A bill to allow medical aid in dying is headed for a vote in the New Mexico House of Representatives after a committee of lawmakers on Wednesday tweaked the legislation, requiring a physician to be included among the two health care professionals needed to sign off on a terminally ill patient’s decision to end their life. House Bill 90 has prompted some of the most emotional discussions of the legislative session, raising issues of life, death and the government’s role in deeply personal medical decisions. The bill also has prompted several rounds of amendments by lawmakers weighing exactly how the process should work for patients seeking such a choice. Under what is known as the End of Life Options Act, a terminally ill patient who is mentally competent and has only six months to live could ask a prescribing health care provider for drugs that would allow him to end his own life. The patient would have to speak with a health care provider about alternatives, such as further treatment, and make the request in writing with witnesses.
A legislative committee decided Monday that medical professionals would have to determine a patient has no more than six months to live before prescribing drugs that would help the patient end his or her own life. By tweaking the bill to give it a time frame, lawmakers who support the measure hope to add New Mexico to a short list of states that permit medical assistance in dying. Critics had raised concerns about exactly which patients would qualify under House Bill 90. It was originally written to allow medical aid in dying for patients diagnosed with a terminal illness and expected to die in the foreseeable future. Other states with similar laws limit medical aid in dying to patients only expected to live for only a particular period.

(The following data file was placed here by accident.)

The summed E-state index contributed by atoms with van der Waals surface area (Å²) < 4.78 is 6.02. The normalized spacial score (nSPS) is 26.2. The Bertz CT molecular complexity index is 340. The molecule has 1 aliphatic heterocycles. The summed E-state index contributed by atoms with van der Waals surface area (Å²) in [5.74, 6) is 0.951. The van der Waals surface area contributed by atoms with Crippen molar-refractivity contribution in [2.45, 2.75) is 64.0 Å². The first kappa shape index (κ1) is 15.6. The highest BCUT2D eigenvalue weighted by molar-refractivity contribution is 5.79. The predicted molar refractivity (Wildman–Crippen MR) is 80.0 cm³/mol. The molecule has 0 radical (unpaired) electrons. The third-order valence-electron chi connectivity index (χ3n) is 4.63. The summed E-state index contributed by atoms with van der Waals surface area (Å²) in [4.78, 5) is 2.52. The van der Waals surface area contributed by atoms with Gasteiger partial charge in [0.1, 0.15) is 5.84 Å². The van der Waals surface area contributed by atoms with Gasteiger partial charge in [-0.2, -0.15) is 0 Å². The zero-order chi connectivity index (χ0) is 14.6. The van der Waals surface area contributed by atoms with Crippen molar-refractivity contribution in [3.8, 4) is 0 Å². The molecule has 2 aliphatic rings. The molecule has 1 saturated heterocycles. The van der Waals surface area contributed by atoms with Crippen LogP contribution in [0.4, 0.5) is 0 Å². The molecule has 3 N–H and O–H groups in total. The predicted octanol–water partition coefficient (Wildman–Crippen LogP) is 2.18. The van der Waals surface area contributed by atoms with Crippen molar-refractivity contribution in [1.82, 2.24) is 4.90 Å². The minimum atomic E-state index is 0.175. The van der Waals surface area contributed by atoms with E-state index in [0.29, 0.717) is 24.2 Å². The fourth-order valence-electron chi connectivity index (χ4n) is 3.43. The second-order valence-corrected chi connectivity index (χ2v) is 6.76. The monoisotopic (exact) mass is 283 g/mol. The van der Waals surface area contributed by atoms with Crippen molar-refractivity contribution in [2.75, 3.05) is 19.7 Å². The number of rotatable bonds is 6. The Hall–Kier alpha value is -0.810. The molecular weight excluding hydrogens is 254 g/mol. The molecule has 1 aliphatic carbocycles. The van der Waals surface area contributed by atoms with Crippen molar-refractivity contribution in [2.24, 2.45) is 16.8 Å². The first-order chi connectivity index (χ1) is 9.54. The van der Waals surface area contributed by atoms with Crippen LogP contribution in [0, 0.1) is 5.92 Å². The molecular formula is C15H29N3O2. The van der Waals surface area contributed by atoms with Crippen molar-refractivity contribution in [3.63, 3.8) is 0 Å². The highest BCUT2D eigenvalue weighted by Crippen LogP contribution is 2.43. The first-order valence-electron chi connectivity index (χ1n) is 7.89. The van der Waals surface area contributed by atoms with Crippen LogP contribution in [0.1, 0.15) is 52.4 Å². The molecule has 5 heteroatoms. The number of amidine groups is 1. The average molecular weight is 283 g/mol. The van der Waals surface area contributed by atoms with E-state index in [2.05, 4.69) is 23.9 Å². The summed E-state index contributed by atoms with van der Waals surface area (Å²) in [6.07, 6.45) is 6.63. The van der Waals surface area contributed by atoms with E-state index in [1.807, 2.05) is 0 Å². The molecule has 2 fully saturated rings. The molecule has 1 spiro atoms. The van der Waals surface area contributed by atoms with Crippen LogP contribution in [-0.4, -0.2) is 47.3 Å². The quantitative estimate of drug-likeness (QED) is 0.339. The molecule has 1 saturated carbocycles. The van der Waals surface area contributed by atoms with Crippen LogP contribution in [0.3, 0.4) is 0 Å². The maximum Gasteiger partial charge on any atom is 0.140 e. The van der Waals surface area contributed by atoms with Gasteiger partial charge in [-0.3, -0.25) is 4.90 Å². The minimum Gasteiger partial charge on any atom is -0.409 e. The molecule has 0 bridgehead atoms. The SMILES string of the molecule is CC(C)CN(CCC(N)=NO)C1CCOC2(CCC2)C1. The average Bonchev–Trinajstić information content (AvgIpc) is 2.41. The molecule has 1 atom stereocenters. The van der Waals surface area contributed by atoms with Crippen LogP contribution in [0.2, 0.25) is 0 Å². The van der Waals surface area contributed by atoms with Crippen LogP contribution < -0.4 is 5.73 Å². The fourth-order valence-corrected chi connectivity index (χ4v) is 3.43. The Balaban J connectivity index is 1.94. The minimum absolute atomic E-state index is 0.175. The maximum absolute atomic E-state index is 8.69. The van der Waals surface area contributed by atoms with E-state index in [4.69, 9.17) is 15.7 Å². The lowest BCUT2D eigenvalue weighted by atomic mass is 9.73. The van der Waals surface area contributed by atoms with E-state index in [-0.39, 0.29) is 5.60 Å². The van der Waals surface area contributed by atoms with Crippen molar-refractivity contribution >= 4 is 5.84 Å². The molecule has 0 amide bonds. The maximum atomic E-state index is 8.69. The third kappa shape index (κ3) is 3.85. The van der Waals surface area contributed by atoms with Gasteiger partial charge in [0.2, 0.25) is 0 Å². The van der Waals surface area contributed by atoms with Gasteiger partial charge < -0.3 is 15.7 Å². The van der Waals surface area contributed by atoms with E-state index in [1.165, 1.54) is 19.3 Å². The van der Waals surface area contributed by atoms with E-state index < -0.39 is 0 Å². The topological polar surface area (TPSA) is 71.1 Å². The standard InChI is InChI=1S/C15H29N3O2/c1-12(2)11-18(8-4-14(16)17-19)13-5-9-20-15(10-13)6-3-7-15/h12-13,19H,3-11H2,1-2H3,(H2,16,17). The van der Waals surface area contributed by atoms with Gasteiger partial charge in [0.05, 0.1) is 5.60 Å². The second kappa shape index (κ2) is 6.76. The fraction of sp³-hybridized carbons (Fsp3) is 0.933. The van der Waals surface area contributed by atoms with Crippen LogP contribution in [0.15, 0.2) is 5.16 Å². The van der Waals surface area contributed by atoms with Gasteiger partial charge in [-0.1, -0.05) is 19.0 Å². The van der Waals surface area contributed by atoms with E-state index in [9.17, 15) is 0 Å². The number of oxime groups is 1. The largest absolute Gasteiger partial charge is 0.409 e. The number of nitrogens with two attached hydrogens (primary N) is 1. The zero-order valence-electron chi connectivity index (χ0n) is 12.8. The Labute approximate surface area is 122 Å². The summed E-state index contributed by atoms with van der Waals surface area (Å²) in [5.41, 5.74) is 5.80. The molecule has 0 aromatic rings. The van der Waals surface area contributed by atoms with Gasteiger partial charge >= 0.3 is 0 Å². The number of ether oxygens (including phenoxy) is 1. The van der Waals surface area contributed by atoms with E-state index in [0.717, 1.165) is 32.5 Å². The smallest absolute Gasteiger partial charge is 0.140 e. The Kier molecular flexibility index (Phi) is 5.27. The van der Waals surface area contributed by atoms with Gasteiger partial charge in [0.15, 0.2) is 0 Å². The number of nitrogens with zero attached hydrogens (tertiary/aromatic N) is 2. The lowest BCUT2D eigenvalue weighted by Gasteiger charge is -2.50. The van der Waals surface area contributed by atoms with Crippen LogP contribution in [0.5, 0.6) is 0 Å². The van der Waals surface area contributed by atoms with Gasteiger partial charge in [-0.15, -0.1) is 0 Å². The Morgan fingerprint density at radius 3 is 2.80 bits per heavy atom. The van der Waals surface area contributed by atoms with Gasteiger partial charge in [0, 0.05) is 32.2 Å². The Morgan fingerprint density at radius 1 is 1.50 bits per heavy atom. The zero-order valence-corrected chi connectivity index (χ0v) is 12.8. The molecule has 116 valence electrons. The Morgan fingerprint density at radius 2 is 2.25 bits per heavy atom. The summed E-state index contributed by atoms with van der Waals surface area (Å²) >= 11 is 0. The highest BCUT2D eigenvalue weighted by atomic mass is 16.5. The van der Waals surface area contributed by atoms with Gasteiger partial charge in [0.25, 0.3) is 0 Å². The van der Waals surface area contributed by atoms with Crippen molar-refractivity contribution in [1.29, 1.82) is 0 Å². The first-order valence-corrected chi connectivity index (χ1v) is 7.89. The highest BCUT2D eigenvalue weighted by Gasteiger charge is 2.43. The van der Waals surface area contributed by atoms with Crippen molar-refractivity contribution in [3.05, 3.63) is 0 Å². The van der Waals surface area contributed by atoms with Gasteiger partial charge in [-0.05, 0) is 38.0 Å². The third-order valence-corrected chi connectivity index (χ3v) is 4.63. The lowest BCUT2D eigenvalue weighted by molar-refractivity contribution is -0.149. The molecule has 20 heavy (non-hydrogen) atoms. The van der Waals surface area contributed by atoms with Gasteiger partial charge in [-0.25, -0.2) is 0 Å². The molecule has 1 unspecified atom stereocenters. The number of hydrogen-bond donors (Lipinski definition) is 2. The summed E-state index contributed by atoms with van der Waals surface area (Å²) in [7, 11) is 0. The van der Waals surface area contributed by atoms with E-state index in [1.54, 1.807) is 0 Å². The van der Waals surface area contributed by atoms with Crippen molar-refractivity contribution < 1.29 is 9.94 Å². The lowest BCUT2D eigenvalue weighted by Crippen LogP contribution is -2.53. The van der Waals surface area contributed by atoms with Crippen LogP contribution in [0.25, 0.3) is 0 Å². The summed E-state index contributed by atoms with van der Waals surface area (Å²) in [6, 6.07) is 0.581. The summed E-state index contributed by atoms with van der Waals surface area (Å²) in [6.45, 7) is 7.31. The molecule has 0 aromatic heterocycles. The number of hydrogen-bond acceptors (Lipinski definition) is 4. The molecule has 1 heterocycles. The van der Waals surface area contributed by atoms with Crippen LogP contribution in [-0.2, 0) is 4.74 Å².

Elizabeth Whitefield walked the halls of the state Capitol a couple of years ago, urging lawmakers to pass a bill that would let her choose when and how to end a long struggle with cancer. The disease, she told one committee, had stolen everything from her — the ability to work, to eat, to drink. The retired judge from Albuquerque was blunt: She expected death would be slow and painful. “Don’t let me die without dignity,” she said in pushing for legislation that would allow medical professionals to prescribe terminally ill patients lethal drugs to end their own lives. The state Senate voted down the bill.
The state Senate on Wednesday night defeated a bill that would have legalized assisted suicide for terminally ill patients. In a 22-20 vote, seven Democrats joined 15 Republicans to stop the measure. Sen. Liz Stefanics, D-Cerrillos, sponsored Senate Bill 252 to allow people expected to die within six months to obtain a prescription for drugs meant to end their own lives. In addition, a patient would have to be deemed mentally competent by two doctors. The bill called for a mandatory 48-hour waiting period between the time the prescription was written and filled.
Several Republican members of the state House Judiciary Committee signaled late last week that they could support a bill allowing terminally ill patients to end their own lives. But they raised concerns about whether the measure would provide enough safeguards for patients. The sponsor, Rep. Deborah Armstrong, D-Albuquerque, agreed during a committee hearing Friday to rewrite sections of House Bill 171 to address some of those concerns. She is expected to present a revised bill to the committee next week. HB 171 would change a 1963 law that makes it a fourth-degree felony for anyone to assist in a person’s suicide and would allow medical professionals to prescribe lethal drugs to patients who meet certain criteria.